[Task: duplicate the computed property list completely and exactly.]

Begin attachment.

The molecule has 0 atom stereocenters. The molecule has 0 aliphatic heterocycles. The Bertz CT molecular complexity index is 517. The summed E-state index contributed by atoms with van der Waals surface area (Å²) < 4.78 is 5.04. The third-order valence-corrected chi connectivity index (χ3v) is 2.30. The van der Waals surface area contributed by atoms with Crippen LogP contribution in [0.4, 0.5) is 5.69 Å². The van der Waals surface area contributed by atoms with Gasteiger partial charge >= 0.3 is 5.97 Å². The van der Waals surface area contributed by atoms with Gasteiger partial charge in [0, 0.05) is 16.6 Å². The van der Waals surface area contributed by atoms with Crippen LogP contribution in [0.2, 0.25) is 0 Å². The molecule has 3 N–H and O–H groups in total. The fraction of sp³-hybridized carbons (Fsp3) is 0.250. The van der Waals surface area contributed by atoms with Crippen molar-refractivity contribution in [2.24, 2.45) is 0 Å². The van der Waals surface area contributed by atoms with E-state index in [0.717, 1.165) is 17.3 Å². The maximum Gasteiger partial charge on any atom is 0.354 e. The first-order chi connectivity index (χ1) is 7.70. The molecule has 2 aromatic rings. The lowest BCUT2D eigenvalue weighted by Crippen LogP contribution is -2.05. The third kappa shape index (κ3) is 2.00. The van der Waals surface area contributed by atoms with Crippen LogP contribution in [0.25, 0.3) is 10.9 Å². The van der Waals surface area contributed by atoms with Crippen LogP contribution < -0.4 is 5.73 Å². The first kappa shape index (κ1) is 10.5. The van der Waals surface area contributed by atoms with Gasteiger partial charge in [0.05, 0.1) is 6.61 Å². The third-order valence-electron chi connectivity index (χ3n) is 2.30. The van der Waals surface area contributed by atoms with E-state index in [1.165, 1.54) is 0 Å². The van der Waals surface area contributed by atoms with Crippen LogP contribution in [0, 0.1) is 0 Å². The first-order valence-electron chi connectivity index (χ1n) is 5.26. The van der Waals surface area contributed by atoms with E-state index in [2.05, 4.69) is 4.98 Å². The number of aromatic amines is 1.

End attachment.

The molecule has 0 atom stereocenters. The molecule has 0 aliphatic heterocycles. The Bertz CT molecular complexity index is 517. The summed E-state index contributed by atoms with van der Waals surface area (Å²) < 4.78 is 5.04. The third-order valence-corrected chi connectivity index (χ3v) is 2.30. The van der Waals surface area contributed by atoms with Crippen LogP contribution in [0.4, 0.5) is 5.69 Å². The van der Waals surface area contributed by atoms with Gasteiger partial charge >= 0.3 is 5.97 Å². The van der Waals surface area contributed by atoms with Gasteiger partial charge in [0, 0.05) is 16.6 Å². The van der Waals surface area contributed by atoms with Crippen LogP contribution in [0.2, 0.25) is 0 Å². The molecule has 3 N–H and O–H groups in total. The fraction of sp³-hybridized carbons (Fsp3) is 0.250. The van der Waals surface area contributed by atoms with Crippen molar-refractivity contribution in [2.24, 2.45) is 0 Å². The van der Waals surface area contributed by atoms with E-state index in [0.717, 1.165) is 17.3 Å². The maximum Gasteiger partial charge on any atom is 0.354 e. The first-order chi connectivity index (χ1) is 7.70. The molecule has 2 aromatic rings. The lowest BCUT2D eigenvalue weighted by Crippen LogP contribution is -2.05. The third kappa shape index (κ3) is 2.00. The van der Waals surface area contributed by atoms with Crippen LogP contribution in [0.25, 0.3) is 10.9 Å². The van der Waals surface area contributed by atoms with Crippen LogP contribution < -0.4 is 5.73 Å². The first kappa shape index (κ1) is 10.5. The van der Waals surface area contributed by atoms with Gasteiger partial charge in [0.05, 0.1) is 6.61 Å². The third-order valence-electron chi connectivity index (χ3n) is 2.30. The van der Waals surface area contributed by atoms with E-state index in [1.165, 1.54) is 0 Å². The van der Waals surface area contributed by atoms with Crippen LogP contribution in [0, 0.1) is 0 Å². The first-order valence-electron chi connectivity index (χ1n) is 5.26. The van der Waals surface area contributed by atoms with E-state index in [2.05, 4.69) is 4.98 Å². The number of aromatic amines is 1.